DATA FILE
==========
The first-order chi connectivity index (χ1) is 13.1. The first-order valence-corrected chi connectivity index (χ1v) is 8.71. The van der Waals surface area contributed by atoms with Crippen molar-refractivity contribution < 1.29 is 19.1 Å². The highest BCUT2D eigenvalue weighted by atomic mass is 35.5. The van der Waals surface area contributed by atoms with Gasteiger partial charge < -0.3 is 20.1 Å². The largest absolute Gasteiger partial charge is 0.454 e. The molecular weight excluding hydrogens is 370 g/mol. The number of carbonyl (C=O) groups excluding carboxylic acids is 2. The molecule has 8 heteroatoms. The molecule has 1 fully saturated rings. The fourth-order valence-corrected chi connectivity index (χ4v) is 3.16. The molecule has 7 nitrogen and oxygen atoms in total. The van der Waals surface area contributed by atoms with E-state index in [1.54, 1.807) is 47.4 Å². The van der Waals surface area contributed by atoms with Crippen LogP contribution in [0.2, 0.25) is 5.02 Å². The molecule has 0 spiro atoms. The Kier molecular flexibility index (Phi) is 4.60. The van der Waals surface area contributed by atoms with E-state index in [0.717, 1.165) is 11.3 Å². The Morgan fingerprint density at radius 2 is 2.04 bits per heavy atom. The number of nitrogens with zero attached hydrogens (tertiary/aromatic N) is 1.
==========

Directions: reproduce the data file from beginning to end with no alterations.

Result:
The first-order chi connectivity index (χ1) is 13.1. The first-order valence-corrected chi connectivity index (χ1v) is 8.71. The van der Waals surface area contributed by atoms with Crippen molar-refractivity contribution < 1.29 is 19.1 Å². The highest BCUT2D eigenvalue weighted by atomic mass is 35.5. The van der Waals surface area contributed by atoms with Gasteiger partial charge < -0.3 is 20.1 Å². The largest absolute Gasteiger partial charge is 0.454 e. The molecular weight excluding hydrogens is 370 g/mol. The number of carbonyl (C=O) groups excluding carboxylic acids is 2. The molecule has 8 heteroatoms. The molecule has 1 fully saturated rings. The fourth-order valence-corrected chi connectivity index (χ4v) is 3.16. The molecule has 7 nitrogen and oxygen atoms in total. The van der Waals surface area contributed by atoms with E-state index in [1.54, 1.807) is 47.4 Å². The van der Waals surface area contributed by atoms with Crippen LogP contribution in [0.2, 0.25) is 5.02 Å². The molecule has 0 spiro atoms. The Kier molecular flexibility index (Phi) is 4.60. The van der Waals surface area contributed by atoms with E-state index in [0.717, 1.165) is 11.3 Å². The Morgan fingerprint density at radius 2 is 2.04 bits per heavy atom. The number of nitrogens with zero attached hydrogens (tertiary/aromatic N) is 1.